If you want to have a conversation about Hindutva and Hinduism are the same thing, don’t have it with random strangers on the web. Have it with your own family on your own dinner tables and in your family WhatsApp groups. Use your voice as a Hindu to say you are against Hindutva.
And also make sure you actually disagree with them before you have this conversation. Understand what you have to reject in order to have this conversation. Here, I will help. The first thing you have to reject is the idea that India is a Hindu nation.
Some of you, despite saying Hindutva is bad, still subscribe to the idea that there is something fundamentally Hindu about India. That’s one of the places Hindutva draws its power from. It’s what Hindutva quarters use to justify their claim that India belongs to Hindus alone or that Hindus have some kind of special right to Indian soil.
This special status to Hindu religion also happens when you close your eyes to the fact that there is a significant presence of Hinduism in public life. There are pictures of Hindu deities in government offices, banks, police stations and we don’t bat an eyelid about any of it. You think Hindutva - the claim that Hindus have a special right over India and all that it has to offer (including the basic human rights) could have taken root without this widespread religious flavour permeating the air? So this too, is something you are going to have to reject because we are not going to be rid of political Hinduism while it remains.
The second thing is something you don’t always want to talk about, but it is important nonetheless. You have to reject - really reject - caste. This means that you will have to reject (as you should) not only the most visible aspects of caste-based discrimination such as murder as rape, but also the more insidious ones. Ask why sanitation workers are always from backward castes (you did know this, right?). Ask why your domestic help and other utility providers enter your home through the back door and sit on the ground?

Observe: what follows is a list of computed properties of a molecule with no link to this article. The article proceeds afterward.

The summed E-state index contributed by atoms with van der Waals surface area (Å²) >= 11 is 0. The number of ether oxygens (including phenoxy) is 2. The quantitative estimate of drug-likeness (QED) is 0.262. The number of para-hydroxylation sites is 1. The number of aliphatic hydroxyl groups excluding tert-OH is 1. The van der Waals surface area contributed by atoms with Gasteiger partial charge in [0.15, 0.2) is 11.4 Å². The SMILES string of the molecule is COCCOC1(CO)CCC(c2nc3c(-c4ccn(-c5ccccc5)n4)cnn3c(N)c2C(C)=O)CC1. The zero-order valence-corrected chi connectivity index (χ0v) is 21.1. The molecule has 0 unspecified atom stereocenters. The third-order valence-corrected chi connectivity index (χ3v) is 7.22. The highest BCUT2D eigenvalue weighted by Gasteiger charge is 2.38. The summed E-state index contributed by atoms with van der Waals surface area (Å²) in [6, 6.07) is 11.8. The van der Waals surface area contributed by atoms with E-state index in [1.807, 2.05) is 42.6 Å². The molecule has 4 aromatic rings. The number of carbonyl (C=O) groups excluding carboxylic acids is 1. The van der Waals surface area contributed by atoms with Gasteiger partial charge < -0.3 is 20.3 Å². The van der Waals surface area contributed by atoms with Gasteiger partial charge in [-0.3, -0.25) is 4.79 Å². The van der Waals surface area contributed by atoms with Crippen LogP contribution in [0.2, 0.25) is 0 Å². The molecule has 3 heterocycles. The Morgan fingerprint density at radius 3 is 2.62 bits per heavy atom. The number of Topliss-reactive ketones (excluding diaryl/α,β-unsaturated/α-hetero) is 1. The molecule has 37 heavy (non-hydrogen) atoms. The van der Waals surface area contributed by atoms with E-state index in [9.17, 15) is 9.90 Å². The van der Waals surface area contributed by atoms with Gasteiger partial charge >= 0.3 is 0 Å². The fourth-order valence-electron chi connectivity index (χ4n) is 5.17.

You must reject also, the idea of merit as it is used in common conversations when discussing Reservation. You may have noticed that nobody talks about merit when they are not talking about people who are not from marginalised backgrounds. Your uncles and grandpas aren’t worried about the quality of what our education system produces. If they were truly worried about that, they would have been scolding your stupid good-for-nothing cousin. Their arguments about “merit” are limited to people from backward castes and these arguments exist because of a belief prevalent among many upper caste Indians.
What is this belief? Well, it is that you are not casteist. You say you are not casteist because you don’t violently oppress people from the so-called backward castes, but even your views about your own natural sophistication are fueled by casteism. Some call it “caste pride” but it is an euphemism. Tell me, if a White supremacist said he was not racist and instead only had race pride, would you be able to take them seriously? The same goes for any privileged class and the same goes for dominant caste people saying they are not casteist to be proud of being a Brahmin.
The reason you can’t be anti-Hindutva without rejecting caste in all its forms is that Hindutva stands on a foundation of Brahminism, just like modern Hinduism. All of its cultural values stem from texts composed by Brahmins. Its histories, its ambitions, its worldview, are all inspired by Brahminical literature. Even the mythological texts that we consider benign and even make into cartoons series for kids to watch and emulate perpetuate this exact same power structure. A power structure where Brahmins occupy a special space (along with other dominant castes) and that is shown to be a natural thing. It’s not.
Opposing Hindutva while calling Hinduism its great and amazing polar opposite is like saying a steering wheel was responsible for a road accident. Sure, Hindutva is what drives Hinduism in modern times. But it is far from the source of the problem. If you, as a Hindu, yell hard enough, maybe the Hindutva loonies will retreat into the shadows. But unless you commit to fighting the root cause of the problem - the inherent ills of Hinduism, this problem is not going away. So before you declare Hindutva is not Hinduism, be sure you know what exactly the difference is.
I’ll tell you what the difference is. The difference is something that doesn’t exist yet. Whether or not it ever comes into existence is up to you. Maybe you will create that difference. Maybe you won’t. Maybe you will one day oversee the creation of a truly equitable Hinduism. But that Hinduism doesn’t exist right now. Right now, for all practical purposes, Hinduism and Hindutva are the same.